Thursday, January 20, 2011

Royal Wedding Sparks Succession Debate!

LONDON — Lawmakers say it would be the perfect wedding gift – changing Britain's rules of succession so any daughter born to Prince William and wife-to-be Kate Middleton would enjoy an equal right to the throne.

Lawmaker Keith Vaz led a brief House of Commons debate Tuesday calling for an overhaul of the 300-year-old procedures, which many call antiquated and sexist.

"Sex discrimination has been illegal in the UK since 1975 and those who break the law are rightly punished," he told Parliament. "This rule attempts to bring gender equality into our succession rules." He said a series of newspaper polls shows strong support for this change to the rules.

The system currently gives sons an automatic preference over older female siblings to succeed to the British throne. That means if Middleton had a daughter and then a son, the daughter would be passed over and the son would become king when William dies or vacates the throne.



  1. MP Vaz led a "brief debate" ... he is offering a private member's bill - that's it. Nothing is going to happen any time soon, and here's why. Spain's PM, when he came into office, said he wanted to amend the succession laws, which, in Spain, would mean being passed by the current Parliament, and again, by the next government. Nothing has been done.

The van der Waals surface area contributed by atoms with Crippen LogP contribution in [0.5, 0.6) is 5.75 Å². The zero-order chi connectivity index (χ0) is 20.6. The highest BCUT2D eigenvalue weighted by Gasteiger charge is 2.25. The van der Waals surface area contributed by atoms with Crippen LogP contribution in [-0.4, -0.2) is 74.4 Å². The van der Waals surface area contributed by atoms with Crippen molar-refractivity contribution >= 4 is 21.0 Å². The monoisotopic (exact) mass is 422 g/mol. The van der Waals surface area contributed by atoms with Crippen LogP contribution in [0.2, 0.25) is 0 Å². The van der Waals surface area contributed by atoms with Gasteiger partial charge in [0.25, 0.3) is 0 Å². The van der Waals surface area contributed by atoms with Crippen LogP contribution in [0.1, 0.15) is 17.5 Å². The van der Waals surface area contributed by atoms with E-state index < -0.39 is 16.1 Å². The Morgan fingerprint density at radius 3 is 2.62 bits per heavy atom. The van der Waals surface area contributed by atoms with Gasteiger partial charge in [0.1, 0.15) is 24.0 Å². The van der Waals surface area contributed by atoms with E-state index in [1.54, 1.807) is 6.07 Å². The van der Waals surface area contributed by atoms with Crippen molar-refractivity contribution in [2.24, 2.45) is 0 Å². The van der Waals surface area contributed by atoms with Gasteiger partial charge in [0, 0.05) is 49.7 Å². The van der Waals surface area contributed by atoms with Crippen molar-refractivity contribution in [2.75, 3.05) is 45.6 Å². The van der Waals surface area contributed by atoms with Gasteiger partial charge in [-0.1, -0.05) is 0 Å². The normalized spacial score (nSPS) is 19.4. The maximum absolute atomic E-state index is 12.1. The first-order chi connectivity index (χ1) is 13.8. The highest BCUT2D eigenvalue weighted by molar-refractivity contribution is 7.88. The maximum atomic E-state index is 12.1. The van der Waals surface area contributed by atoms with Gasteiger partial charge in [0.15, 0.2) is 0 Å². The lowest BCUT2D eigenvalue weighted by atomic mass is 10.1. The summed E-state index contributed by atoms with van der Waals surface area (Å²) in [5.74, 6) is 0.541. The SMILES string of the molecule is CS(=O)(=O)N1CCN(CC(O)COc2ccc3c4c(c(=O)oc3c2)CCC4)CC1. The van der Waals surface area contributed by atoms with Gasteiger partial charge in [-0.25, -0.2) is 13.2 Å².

In the UK, the issue is further complicated by the various legislation that must be changed. We are not merely talking about the Act of Settlement. There are other laws in the UK that would have to be changed. In other countries, such as Sweden, the law was easy to change. Not in the UK.
    Furthermore, male primogeniture in the UK is largely based on tradition - as there is nothing in the Act of Settlement about male primogeniture. The Queen is also sovereign in numerous Commonwealth countries - and each of these countries would have to change numerous laws. Australia, for one, is not going to want to change the succession. Australians could care less ... many were prefer a republic.
    PM Cameron said he broached the topic at a recent Commonwealth meeeting. Broaching a topic does not mean a spur to action on behalf of the particular Commonwealth nations.
    Changing the succession is not a priority of the current Parliament. Britain has far too many really important issues to deal with right now. It will also take a lot of preliminary work before proper and real legislation is put before Parliament. This is a private member's bill and Vaz got his 15 minutes - and parliament will move on.

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